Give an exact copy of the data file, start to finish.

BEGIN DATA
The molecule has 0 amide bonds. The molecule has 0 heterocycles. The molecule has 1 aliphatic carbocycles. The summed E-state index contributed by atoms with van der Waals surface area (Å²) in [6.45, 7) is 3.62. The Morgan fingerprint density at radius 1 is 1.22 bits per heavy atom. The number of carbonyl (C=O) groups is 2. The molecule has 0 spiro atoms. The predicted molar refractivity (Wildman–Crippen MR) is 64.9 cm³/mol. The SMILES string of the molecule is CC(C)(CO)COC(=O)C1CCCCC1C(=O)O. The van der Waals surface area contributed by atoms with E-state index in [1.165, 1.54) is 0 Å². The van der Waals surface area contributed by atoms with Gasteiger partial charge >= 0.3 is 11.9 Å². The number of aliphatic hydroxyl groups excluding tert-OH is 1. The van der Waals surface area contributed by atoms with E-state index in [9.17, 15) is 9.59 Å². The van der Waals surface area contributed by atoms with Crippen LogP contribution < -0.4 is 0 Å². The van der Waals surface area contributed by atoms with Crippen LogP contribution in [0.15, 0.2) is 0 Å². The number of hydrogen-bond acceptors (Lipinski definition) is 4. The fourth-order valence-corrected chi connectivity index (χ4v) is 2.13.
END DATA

The molecule has 0 amide bonds. The molecule has 0 heterocycles. The molecule has 1 aliphatic carbocycles. The summed E-state index contributed by atoms with van der Waals surface area (Å²) in [6.45, 7) is 3.62. The Morgan fingerprint density at radius 1 is 1.22 bits per heavy atom. The number of carbonyl (C=O) groups is 2. The molecule has 0 spiro atoms. The predicted molar refractivity (Wildman–Crippen MR) is 64.9 cm³/mol. The SMILES string of the molecule is CC(C)(CO)COC(=O)C1CCCCC1C(=O)O. The van der Waals surface area contributed by atoms with E-state index in [1.165, 1.54) is 0 Å². The van der Waals surface area contributed by atoms with Gasteiger partial charge >= 0.3 is 11.9 Å². The number of aliphatic hydroxyl groups excluding tert-OH is 1. The van der Waals surface area contributed by atoms with E-state index in [9.17, 15) is 9.59 Å². The van der Waals surface area contributed by atoms with Crippen LogP contribution < -0.4 is 0 Å². The van der Waals surface area contributed by atoms with Crippen LogP contribution in [0.15, 0.2) is 0 Å². The number of hydrogen-bond acceptors (Lipinski definition) is 4. The fourth-order valence-corrected chi connectivity index (χ4v) is 2.13.